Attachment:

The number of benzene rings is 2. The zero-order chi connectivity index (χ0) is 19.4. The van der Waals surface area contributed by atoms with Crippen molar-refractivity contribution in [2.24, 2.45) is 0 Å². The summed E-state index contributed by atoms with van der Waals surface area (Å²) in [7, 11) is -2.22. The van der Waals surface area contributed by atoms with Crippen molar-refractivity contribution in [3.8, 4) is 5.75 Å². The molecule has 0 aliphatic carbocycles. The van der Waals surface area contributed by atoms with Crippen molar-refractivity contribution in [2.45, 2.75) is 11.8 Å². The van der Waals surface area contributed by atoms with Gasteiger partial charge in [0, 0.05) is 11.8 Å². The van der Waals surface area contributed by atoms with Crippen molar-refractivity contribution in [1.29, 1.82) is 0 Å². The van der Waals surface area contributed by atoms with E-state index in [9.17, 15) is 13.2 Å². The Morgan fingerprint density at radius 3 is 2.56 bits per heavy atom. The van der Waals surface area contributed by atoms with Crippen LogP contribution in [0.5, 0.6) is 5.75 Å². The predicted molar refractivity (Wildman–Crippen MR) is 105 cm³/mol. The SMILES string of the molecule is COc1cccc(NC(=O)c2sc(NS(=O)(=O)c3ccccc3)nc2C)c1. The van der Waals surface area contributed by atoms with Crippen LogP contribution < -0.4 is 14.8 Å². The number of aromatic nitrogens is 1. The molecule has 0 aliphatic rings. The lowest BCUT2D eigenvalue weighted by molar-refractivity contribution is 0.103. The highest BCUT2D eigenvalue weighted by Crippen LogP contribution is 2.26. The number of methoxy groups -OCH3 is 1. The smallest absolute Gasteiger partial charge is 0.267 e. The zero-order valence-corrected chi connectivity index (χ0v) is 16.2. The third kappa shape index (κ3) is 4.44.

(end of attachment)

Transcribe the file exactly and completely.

The number of benzene rings is 2. The zero-order chi connectivity index (χ0) is 19.4. The van der Waals surface area contributed by atoms with Crippen molar-refractivity contribution in [2.24, 2.45) is 0 Å². The summed E-state index contributed by atoms with van der Waals surface area (Å²) in [7, 11) is -2.22. The van der Waals surface area contributed by atoms with Crippen molar-refractivity contribution in [3.8, 4) is 5.75 Å². The molecule has 0 aliphatic carbocycles. The van der Waals surface area contributed by atoms with Crippen molar-refractivity contribution in [2.45, 2.75) is 11.8 Å². The van der Waals surface area contributed by atoms with Gasteiger partial charge in [0, 0.05) is 11.8 Å². The van der Waals surface area contributed by atoms with Crippen molar-refractivity contribution in [1.29, 1.82) is 0 Å². The van der Waals surface area contributed by atoms with E-state index in [9.17, 15) is 13.2 Å². The Morgan fingerprint density at radius 3 is 2.56 bits per heavy atom. The van der Waals surface area contributed by atoms with Crippen LogP contribution in [0.5, 0.6) is 5.75 Å². The predicted molar refractivity (Wildman–Crippen MR) is 105 cm³/mol. The SMILES string of the molecule is COc1cccc(NC(=O)c2sc(NS(=O)(=O)c3ccccc3)nc2C)c1. The van der Waals surface area contributed by atoms with Crippen LogP contribution < -0.4 is 14.8 Å². The number of aromatic nitrogens is 1. The molecule has 0 aliphatic rings. The lowest BCUT2D eigenvalue weighted by molar-refractivity contribution is 0.103. The highest BCUT2D eigenvalue weighted by Crippen LogP contribution is 2.26. The number of methoxy groups -OCH3 is 1. The smallest absolute Gasteiger partial charge is 0.267 e. The zero-order valence-corrected chi connectivity index (χ0v) is 16.2. The third kappa shape index (κ3) is 4.44.